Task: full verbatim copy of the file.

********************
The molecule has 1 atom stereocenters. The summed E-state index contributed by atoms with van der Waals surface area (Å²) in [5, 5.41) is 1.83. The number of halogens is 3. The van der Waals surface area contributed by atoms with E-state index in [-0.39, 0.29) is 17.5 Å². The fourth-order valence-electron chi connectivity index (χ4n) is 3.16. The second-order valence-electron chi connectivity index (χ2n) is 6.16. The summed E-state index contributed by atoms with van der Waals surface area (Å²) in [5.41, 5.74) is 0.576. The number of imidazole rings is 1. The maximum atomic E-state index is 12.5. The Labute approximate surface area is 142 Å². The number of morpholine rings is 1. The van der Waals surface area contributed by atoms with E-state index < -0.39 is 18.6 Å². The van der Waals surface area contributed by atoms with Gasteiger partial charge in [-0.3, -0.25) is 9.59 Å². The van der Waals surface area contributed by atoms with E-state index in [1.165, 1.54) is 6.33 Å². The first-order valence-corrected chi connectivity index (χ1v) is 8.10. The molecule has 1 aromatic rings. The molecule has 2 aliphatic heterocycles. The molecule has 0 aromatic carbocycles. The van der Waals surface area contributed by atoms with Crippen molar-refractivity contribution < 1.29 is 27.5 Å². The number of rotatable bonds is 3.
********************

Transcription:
The molecule has 1 atom stereocenters. The summed E-state index contributed by atoms with van der Waals surface area (Å²) in [5, 5.41) is 1.83. The number of halogens is 3. The van der Waals surface area contributed by atoms with E-state index in [-0.39, 0.29) is 17.5 Å². The fourth-order valence-electron chi connectivity index (χ4n) is 3.16. The second-order valence-electron chi connectivity index (χ2n) is 6.16. The summed E-state index contributed by atoms with van der Waals surface area (Å²) in [5.41, 5.74) is 0.576. The number of imidazole rings is 1. The maximum atomic E-state index is 12.5. The Labute approximate surface area is 142 Å². The number of morpholine rings is 1. The van der Waals surface area contributed by atoms with E-state index < -0.39 is 18.6 Å². The van der Waals surface area contributed by atoms with Gasteiger partial charge in [-0.3, -0.25) is 9.59 Å². The van der Waals surface area contributed by atoms with E-state index in [1.165, 1.54) is 6.33 Å². The first-order valence-corrected chi connectivity index (χ1v) is 8.10. The molecule has 1 aromatic rings. The molecule has 2 aliphatic heterocycles. The molecule has 0 aromatic carbocycles. The van der Waals surface area contributed by atoms with Crippen molar-refractivity contribution < 1.29 is 27.5 Å². The number of rotatable bonds is 3.